The man behind the idea was Rashbehari Bose, who had once tried assassinating the Viceroy. Bose with the help of Jatindranath Mukherjee alias Bagha Jatin tried importing arms from Germany but the shipment never arrived. Meanwhile, at the heart of Kolkata, a daring plan of arms heist was taking place. Among the masterminds of the plan lie two groups ‘Attonnoty Samiti’ and ‘Dhaka Mukti Sangha’ of Kolkata. The Attonnoty Samiti was led by Bipin Bihari Ganguly along with Jatindra Nath Mukhopadhyay, Anukul Mukherjee, and Girindra Nath Banerjee. While the ‘Dhaka Multi Sangha’ was an initiative of Hem Chandra Ghosh and Ullaskar Dutt.
Bipin had a friend named Kalidas Mukherjee who was employed at a prominent British-owned gun store whose office was at Red Cross place and the godown was at Vansittart Row in Calcutta. Bipin sort a plan to send one of his men to Rodda and co. as an employee of the company. He chose Shrish Mitra who joined the company on the pretext of being an employee. Soon he gained their trust and was promoted to the post of ‘Jetty Clearing Clerk’.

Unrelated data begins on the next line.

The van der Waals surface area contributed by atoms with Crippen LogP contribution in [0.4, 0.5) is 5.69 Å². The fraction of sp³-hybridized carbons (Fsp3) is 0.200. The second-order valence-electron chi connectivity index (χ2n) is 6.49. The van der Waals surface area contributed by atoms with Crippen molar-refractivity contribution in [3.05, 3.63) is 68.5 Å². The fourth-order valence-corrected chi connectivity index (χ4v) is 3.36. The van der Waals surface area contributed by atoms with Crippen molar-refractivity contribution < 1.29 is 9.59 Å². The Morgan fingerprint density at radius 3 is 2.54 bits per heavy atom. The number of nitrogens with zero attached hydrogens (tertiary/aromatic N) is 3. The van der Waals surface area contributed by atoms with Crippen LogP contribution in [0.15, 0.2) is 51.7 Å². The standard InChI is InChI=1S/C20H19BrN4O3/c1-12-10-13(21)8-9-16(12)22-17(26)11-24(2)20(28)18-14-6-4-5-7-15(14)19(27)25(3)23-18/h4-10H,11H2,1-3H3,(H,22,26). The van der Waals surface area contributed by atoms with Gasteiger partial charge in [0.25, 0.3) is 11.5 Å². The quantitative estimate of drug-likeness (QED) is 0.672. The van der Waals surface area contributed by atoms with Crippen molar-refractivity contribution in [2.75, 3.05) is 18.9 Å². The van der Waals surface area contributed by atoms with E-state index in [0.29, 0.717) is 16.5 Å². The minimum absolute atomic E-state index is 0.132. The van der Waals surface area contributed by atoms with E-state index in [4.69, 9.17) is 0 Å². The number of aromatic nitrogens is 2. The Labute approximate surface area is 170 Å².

In 1914, the British officials placed an order of 50 Mauser C96 semi-automatic pistols and 50,000 7.63×25mm Mauser cartridges with Rodda & Co. it was a very popular weapon of the time and was used in World War 1, Russian civil war, Chinese civil war, and even World War 2. Mitra readily informed Ganguly about the order and soon a plan was hatched including the members of Attonnoty Samiti, Dhaka Mukti Sangha, Jugantar Party, and Barisal Party. The arms consignment was arriving in the ship named ‘Tactician’ and was unloaded at the custom-house. Shrish Mitra was given permission to clear the ship from the custom and deliver it to the godown at the Vansittart Row.